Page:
Then came the aftermath, the next day. Rumors were flying like kites. One group was telling one story about "Ronnie" and "Tommy" and other groups were telling even more exciting stories--it was a good time for me to be in the ninth-grade, in 1969, and to have such good friends, all three of them.

Okay. Over the course of my life, I have engineered a few foolish things--some that I did myself and some I helped someone to do. Foolishness does have degrees of guilt. But on the afternoon of the day after the encounter with "Ronnie" and "Tommy" that never materialized, I just had to ask "Tommy" as he slumped down the hallway. "Tommy," are you and "Ronnie" okay?" There it was. "That" devilish look, a few used curse words and he replied, "Oh, that with "Ronnie?" (he laughed), I just did that to scare that 'Jack' so 'Jan' would think I was bad."

So now, it was "Tommy," the devilish, cursing con-artist, of sorts, but that episode was over and now I want to share with you the last tale about "Tommy" that has to be, to me, the funniest prank that I had ever seen a student pull on a teacher. I am completely honest.

Okay, maestro. Would you fire-up one of those classic Jazz piano soundtracks that accompanied the Great Charlie Chaplin during one of his many police chases.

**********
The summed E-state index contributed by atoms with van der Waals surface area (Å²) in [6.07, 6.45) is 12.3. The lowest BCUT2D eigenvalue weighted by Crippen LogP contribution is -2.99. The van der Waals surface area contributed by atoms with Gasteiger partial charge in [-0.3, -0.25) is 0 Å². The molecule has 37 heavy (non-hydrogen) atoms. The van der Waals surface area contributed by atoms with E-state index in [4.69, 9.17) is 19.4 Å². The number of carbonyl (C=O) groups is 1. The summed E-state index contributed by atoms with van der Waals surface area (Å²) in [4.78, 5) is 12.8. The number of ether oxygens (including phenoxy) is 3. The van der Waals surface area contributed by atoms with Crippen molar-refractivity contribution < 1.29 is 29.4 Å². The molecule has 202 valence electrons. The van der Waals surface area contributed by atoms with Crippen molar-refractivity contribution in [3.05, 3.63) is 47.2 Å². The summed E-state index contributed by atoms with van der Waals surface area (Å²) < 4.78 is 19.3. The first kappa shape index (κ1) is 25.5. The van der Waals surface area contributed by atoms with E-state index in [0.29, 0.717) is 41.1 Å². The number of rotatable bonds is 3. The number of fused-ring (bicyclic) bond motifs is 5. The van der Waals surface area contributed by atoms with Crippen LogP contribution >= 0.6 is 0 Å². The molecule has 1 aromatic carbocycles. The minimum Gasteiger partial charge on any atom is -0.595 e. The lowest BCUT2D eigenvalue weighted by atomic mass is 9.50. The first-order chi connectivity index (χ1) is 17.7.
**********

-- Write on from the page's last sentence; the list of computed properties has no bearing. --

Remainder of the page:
Every high school in America had (and still does) Friday Night Football. My high school loved the sport, and yes, the preps and prissies had this event covered from the preps who made-up the football team, to the cheerleaders and majorettes. It was all about "them" every day of the week--now it was all about "them" on Friday nights at home or away games.

And when you have Friday night football games, you have fans who love to spend money and eat. Some of the fans just skipped dinner (supper to us rural kids) and ate at the game for the food there was like a feast and hey, for the cost of a huge cheeseburger, fries, a soda or coffee, the price was less than our local restaurants and these monies all went to the band for new music, uniforms and incidentals. Yes even the preps and prissies had their sticky hands into the band with their members and the band boosters as well. It was a racket, but a legal racket.